Kevin Jackson

Thanks Kevin,
Useful information

I was just re-reading this thread.

David "3.5 manifolding etc on a larger engine you may restrict its power output at higher revs."

Do you think the Edelbrock 2198 would be ok as an intake?

Do you know of anyone who makes a larger header for these engine?


Bruce Mills

David, I think you are right,
I would do far better, value for money wise, to buy their stroker kit and their top end heads, and fit it to my current motor.
I would imagine that the cylinder bore/sleave would have a bit of a lip which would have to be removed. The short motor would have around 100,000km on it. I've not done this before, so please bear with what might be a silly question. Does this need a machine shop, or can I just buy a cylinder honing widget and do it myself?
Often with these things it is a case of due care and diligence, rather than expensive equipment.
Also cross bolting. Same question basicly. I've never seen a 4.6 block taken apart, but drilling some holes in the existing pads on the block and tapping a thread into the caps doesn't strike me as too hard, what do you think?.

Been reading around the subject,
honing is machine shop.


You need to get a quote from the engine builder for reboring the block 20 thou and cross hatch honing and having the block and caps drilled and threads tapped for the cross bolts. The stroker Kit will almost certainly come with 20 Thou+ pistons.

This all precision machine shop work which you can't really do at home unless you have all the equipment and know how to use it.

Please realise you are going to end up with an engine with around 280 BHP and you will definitely need to do something to keep the rear axle in place.

Have you seen the 4 link kit with coil overs that Bill Guzman at Classic Conversions in California is producing, it's very good value at around a $1150.00 US.

Don't go too mad on the heads Stage 2 with big valves and standard size port runners would be fine for the street and still retain good bottom end torque.

Have fun,

Kevin Jackson


The Edelbrock performe and 500 carb will work fine on an engine up to 5.0L/300CI.

On the exhaust side the block huggers are very restrictive but the RV8 style with 1.5/8" primaries will work fine.

They are available in the UK from in stainless steel who supplied my complete system for approx 400.00 but Simon Austin who is quite close to you and I believe he has them on his car may have sourced them more locally.

Kevin Jackson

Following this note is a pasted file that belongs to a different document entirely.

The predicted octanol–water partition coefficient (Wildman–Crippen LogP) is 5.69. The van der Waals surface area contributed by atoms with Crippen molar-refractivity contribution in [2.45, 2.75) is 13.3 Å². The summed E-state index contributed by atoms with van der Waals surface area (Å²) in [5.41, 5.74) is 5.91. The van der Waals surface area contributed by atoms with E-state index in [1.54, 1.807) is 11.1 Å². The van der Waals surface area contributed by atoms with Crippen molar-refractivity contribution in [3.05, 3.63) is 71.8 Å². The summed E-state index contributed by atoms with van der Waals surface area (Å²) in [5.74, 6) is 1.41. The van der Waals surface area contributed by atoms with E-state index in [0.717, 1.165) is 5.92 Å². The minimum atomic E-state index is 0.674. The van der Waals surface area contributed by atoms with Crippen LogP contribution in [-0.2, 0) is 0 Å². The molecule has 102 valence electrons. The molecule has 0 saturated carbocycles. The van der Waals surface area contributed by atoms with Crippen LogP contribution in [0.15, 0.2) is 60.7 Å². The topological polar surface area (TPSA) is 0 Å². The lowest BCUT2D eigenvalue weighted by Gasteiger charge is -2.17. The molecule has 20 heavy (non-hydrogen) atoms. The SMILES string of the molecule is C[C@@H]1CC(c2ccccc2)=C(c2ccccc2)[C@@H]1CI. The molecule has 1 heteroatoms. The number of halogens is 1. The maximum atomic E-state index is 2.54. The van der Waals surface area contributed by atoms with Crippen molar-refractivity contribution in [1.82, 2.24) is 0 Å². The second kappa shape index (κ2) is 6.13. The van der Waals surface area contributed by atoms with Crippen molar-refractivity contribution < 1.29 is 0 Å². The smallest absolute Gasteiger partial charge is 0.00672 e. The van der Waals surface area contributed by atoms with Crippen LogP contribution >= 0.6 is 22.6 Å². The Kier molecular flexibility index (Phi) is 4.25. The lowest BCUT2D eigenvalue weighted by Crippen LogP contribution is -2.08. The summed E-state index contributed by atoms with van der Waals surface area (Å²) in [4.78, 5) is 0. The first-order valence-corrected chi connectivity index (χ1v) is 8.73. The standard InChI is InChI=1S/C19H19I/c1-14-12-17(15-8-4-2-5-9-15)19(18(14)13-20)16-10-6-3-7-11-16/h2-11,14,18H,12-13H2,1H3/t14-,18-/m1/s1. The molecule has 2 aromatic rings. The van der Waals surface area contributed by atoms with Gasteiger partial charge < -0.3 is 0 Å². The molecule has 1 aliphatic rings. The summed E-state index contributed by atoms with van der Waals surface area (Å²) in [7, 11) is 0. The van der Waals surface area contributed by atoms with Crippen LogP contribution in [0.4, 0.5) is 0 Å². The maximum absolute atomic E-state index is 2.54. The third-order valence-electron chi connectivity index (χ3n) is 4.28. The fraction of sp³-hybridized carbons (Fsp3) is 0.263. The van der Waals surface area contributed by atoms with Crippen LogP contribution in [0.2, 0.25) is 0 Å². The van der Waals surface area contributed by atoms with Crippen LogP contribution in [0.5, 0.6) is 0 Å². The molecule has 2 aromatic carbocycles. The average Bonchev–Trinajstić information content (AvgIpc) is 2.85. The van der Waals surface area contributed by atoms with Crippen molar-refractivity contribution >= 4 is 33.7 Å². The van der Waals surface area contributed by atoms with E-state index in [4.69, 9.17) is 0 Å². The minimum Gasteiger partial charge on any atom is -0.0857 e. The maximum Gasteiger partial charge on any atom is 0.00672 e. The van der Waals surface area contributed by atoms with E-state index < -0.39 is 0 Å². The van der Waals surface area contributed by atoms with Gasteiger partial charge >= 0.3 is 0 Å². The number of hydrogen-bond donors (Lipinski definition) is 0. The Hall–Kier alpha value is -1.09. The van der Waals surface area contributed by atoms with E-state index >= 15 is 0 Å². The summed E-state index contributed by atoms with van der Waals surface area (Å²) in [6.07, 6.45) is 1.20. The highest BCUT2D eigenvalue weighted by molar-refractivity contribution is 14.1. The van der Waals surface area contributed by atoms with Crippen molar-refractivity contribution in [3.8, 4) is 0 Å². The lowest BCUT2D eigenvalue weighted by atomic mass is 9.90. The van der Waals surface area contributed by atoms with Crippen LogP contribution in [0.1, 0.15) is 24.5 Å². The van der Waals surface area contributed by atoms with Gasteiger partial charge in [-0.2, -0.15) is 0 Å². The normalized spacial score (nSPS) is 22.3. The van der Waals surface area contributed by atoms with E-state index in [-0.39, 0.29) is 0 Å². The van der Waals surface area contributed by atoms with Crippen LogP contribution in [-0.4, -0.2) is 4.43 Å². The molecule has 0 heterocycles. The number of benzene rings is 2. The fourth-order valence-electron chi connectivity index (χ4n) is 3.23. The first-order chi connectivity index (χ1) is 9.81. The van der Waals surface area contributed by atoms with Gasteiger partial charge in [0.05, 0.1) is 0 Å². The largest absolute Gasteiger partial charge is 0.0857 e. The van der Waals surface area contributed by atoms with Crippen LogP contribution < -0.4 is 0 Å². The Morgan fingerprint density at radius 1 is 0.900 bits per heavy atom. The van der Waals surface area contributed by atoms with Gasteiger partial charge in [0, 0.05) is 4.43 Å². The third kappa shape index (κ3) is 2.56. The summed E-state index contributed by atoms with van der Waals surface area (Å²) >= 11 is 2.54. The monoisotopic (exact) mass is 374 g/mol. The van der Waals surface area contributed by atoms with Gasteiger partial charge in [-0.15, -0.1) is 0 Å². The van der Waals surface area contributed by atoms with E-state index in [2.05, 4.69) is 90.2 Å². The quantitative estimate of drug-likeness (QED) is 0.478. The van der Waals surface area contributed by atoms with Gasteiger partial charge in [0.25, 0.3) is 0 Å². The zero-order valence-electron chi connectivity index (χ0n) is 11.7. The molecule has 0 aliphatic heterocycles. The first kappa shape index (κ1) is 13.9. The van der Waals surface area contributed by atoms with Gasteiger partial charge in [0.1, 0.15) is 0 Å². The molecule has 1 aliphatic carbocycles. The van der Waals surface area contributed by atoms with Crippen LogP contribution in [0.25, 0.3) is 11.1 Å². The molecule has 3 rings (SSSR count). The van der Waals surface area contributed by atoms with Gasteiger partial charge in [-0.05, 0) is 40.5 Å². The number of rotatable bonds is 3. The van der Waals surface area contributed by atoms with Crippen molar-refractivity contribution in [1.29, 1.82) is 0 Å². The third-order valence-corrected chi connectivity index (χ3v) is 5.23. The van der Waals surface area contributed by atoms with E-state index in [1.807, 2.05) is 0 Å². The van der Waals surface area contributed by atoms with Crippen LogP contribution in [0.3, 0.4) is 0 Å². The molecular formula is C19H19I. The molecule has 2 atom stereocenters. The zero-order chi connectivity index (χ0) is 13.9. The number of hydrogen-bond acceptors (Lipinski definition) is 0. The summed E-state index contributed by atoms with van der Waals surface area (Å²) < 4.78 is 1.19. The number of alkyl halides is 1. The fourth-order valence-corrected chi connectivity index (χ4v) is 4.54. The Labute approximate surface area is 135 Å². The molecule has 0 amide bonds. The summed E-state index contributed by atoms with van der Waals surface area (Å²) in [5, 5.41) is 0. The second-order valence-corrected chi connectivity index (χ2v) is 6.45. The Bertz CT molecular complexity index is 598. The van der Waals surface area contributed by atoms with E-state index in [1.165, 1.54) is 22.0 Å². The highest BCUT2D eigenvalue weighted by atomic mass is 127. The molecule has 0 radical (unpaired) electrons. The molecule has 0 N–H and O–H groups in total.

Thanks Kevin,
There is a fellow nearby who does good work.
For the back I'm using Doug's composite springs, antitramp bars (and panhard).


Have you already got the springs and panhard rod?

Kevin Jackson

Yes I have Kevin,
Your implication is correct, Bill's set up is very good, mechanically and weight wise, the best, however it involves welding to the axle and legally (here) you then need to get your axle X-rayed by a NATA certified agency, or get a registered Blacksmith to do the job. Then get an engineer to certify it. ie not worth it. It's not just the money, it's all the stripping down and time and transporting about. Bolt on is the way to go. I do wish Bill make up a bolt on bracket for the upper arms.
I did design a bolt on trailing three link, putting a bracket on top RHS of the diff', running the the top right hand diff' cage bolt all the way though, as a front purchase point for the bracket. This plus Diff' cover bolts at the back would have tied the bracket into the toughest part of the diff housing. Even bought Gaz coil overs and the taps ad drills. however this would still have involved an engineers certificate, which you don't need with Doug's set up.
I did read about issues with de-laminating the composite springs. However, diligent net searching did not bring up one case where body mounted (as opposed to front of the spring loading) antitramp bars caused de-lamination.
If I do get problems, i can still adopt the diff' bolt approach, however, six months so far, and Doug's set up works just great! Roughly two Kg a spring.
Peter Sherman


I too had heard rumours about delamination of the composites when used in conjunction with anti tramp bars so was a little concerned but your research would seems to counter that.

Keep us up to date as to what you decide to do re the engine.


Kevin Jackson

One of those unfortunate half true rumors that get started.
I have really tested them out over the last 6 months, at least 10 to 20 thousand km's of 'spirited' driving on them. They are designed to be super light and flex up and down, not push the car around. I've also fitted a panhard rod for much the same reason, plus of course the cornering gets better with one of those locking the back axle in place. I sail catamarans and we use fiber glass sail battens (and masts and boats) that really take a flogging (lit' flogging sail). However, you must feed forces into fiber glass in the right way and not have point stresses.
I found that people who used the composites without any sort of anti tramp bar could have problems. If these springs reverse (tramp), they are almost certainly history. All the force gets concentrated on the edge of the spring eye metal bracket, crunch! With anti tramps bars this can't happen. Plus of course, anti tramp bars really feed the power onto the road. Without them the car was much harder to drive, bit of a handfull and not as quick because I had to go easy on the accelerator.
People who used the wrong sort of antitramp bar could have problems. This is the sort of bar that loads the front of the spring with those triangular bolt on bit. Popular with steel spring folks because its so very easy to set up and with steel springs works fine.
No one who used the right bar set up had anything bad to say, quite the reverse.
If they do ever fail (something I doubt) I won't be all that sorry because I'm looking for an excuse to try the 3 link trailing arm idea. I spent heaps of time working out every detail and it'd be quite easy to set up, It's just that Dougs set up is a little bit lighter, cheaper (no engineers fees etc.), easy to install, already street legal etc. It's hard to let go a cherished idea or plan, but reason must rule.

This thread was discussed between 08/09/2008 and 23/09/2008